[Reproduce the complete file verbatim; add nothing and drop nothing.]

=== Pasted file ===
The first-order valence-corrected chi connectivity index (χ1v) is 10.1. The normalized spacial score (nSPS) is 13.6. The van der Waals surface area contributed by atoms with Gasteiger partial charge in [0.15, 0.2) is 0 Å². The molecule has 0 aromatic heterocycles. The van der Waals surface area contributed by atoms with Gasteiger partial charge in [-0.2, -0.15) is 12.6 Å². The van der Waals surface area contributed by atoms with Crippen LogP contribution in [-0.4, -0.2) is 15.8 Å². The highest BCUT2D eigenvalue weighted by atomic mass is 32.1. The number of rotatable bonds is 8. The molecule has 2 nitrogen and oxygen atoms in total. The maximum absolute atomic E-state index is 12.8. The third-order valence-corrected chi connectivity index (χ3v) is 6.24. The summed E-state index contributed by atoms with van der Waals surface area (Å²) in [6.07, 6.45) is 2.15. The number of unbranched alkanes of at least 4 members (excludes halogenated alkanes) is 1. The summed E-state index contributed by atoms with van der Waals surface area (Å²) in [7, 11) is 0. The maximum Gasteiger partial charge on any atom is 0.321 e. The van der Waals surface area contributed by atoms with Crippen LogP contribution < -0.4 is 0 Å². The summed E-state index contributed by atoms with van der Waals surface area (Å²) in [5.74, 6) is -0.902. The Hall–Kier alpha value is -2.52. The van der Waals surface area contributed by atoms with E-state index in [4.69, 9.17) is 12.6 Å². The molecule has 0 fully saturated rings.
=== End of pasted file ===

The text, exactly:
The first-order valence-corrected chi connectivity index (χ1v) is 10.1. The normalized spacial score (nSPS) is 13.6. The van der Waals surface area contributed by atoms with Gasteiger partial charge in [0.15, 0.2) is 0 Å². The molecule has 0 aromatic heterocycles. The van der Waals surface area contributed by atoms with Gasteiger partial charge in [-0.2, -0.15) is 12.6 Å². The van der Waals surface area contributed by atoms with Crippen LogP contribution in [-0.4, -0.2) is 15.8 Å². The highest BCUT2D eigenvalue weighted by atomic mass is 32.1. The number of rotatable bonds is 8. The molecule has 2 nitrogen and oxygen atoms in total. The maximum absolute atomic E-state index is 12.8. The third-order valence-corrected chi connectivity index (χ3v) is 6.24. The summed E-state index contributed by atoms with van der Waals surface area (Å²) in [6.07, 6.45) is 2.15. The number of unbranched alkanes of at least 4 members (excludes halogenated alkanes) is 1. The summed E-state index contributed by atoms with van der Waals surface area (Å²) in [7, 11) is 0. The maximum Gasteiger partial charge on any atom is 0.321 e. The van der Waals surface area contributed by atoms with Crippen LogP contribution < -0.4 is 0 Å². The summed E-state index contributed by atoms with van der Waals surface area (Å²) in [5.74, 6) is -0.902. The Hall–Kier alpha value is -2.52. The van der Waals surface area contributed by atoms with E-state index in [4.69, 9.17) is 12.6 Å². The molecule has 0 fully saturated rings.